# Separations between notions of rank for modules over commutative (semi-)rings with no zero divisors.

Let $$M$$ be an $$m$$-by-$$n$$ matrix, here are three definitions$$^5$$ that we could use for rank:

1. $$rk(M) = \min k$$ such that for matrices $$P$$, and $$Q$$ with $$P$$ of size $$m$$-by-$$k$$ and $$Q$$ of size $$k$$-by-$$n$$ we have $$M = PQ$$.

2. $$rrk_+(M)$$ (3. $$crk_+(M)$$) is the maximum number of linearly independent rows (columns) of $$M$$. Where a set $$S$$ of vectors is linearly independent$$^1$$ if for all $$u \in S$$ there is no non-zero $$k$$ such that $$ku$$ can be written as a linear combination of vectors in $$S - \{u\}$$.

Now, if the elements of $$M$$ come from a field then $$rk(M) = rrk_+(M) = crk_+(M)$$. However, if we work with modules over a (semi-)rings then the story is different.

If we are working over a commutative (semi-)ring with no zero divisors$$^2$$ then how far apart can $$rk$$, $$rrk_+$$, and $$crk_+$$ be? Can this be bounded in terms of easily computable properties of $$M$$ and the (semi-)ring? I am primarily interested in finite $$M$$ and "well-behaved"$$^3$$ (semi-)rings$$^4$$.

### Notes

1. This definition of linear independence is not necessarily equivalent to the 'make the $$0$$-vector' definition for arbitrary (semi-)rings because (semi-)rings lack minus. I added the there is no non-zero $$k$$ part (instead of just the $$k = 1$$ case) after @Manos' answer.

2. I ask for no zero divisors, because it is easy to come up with separations for general rings. For instance, consider $$\begin{pmatrix} 2 & 2 \\ 3 & 3 \end{pmatrix}$$ over $$\mathbb{Z}_6$$ and the obvious generalizations. I am not interested in examples like this because they are in some way an artifact of just the ring, not of the module.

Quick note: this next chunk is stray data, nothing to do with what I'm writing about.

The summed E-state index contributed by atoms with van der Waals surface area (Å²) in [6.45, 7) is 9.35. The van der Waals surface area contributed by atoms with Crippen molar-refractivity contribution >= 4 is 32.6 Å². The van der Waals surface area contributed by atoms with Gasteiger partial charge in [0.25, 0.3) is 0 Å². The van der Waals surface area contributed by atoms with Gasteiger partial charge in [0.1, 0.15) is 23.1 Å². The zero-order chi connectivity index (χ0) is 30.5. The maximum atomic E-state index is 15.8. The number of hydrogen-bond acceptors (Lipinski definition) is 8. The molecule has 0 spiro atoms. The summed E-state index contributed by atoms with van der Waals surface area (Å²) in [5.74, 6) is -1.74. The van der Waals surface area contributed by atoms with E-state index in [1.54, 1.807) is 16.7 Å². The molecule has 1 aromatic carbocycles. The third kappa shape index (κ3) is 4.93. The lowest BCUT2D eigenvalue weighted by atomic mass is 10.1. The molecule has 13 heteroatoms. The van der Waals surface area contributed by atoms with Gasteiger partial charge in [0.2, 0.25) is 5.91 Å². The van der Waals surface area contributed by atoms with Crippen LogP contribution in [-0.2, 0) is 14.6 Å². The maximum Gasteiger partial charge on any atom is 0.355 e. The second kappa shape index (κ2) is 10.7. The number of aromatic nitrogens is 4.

3. By "well-behaved", I mean you can assume all the nice properties you want since I want the issue to come from the module-ness aspect, not just the the (semi-)ring itself. In fact, I will be more than happy with an answer just for finite (semi-)rings (that meet my other restrictions).

4. I know that semirings are much less studied than rings, so I will be happy with an answer for integral domains if the "semi-" part makes the question too awkward.

5. I realize that there are many other definitions of rank and dimension for modules and (semi-)rings. I am interested in these three specific definitions of rank not to generalize fields but because they come up in application and I want to learn how to play with them. I appreciate pointers to other definitions or rank/dimension if you point out how they relate to the definitions I provide.

• Migrating to MO by OP request. Feb 20 '14 at 8:32

Consider the ring of integers $\mathbb{Z}$. Then this is a principal ideal domain. Consider the $1 \times 2$ matrix $M = \left[ 2 \, \, \, 3 \right]$. Then $rk(M)=1=rrk_+(M)$, if we make the convention that any non-zero element of a $\mathbb{Z}$-module is linearly independent, but $crk_+(M)=2$ because $2 (3)$ can not be expressed as a linear combination of $3 (2)$ (maybe you can come up with more general examples using this idea).
Any any case, if you have a (finite) module $M$ over an integral domain $R$, then the rank of $M$ is defined as the dimension of the $K$-vector space $M \otimes_R K$, where $K$ is the field of fractions of the integral domain $R$. This turns out to be a very useful notion.
• Your paragraph 1 example is very much like the one I tried to rule out by excluding zero-divisors, and can be generalized to give arbitrary separation by, for instance, taking the first $n$-primes with product $N = p_1\cdot...\cdot p_n$ and then taking a row matrix $M = [a_1 , ... , a_n]$ where $a_j = P/p_j$. Feb 12 '14 at 22:18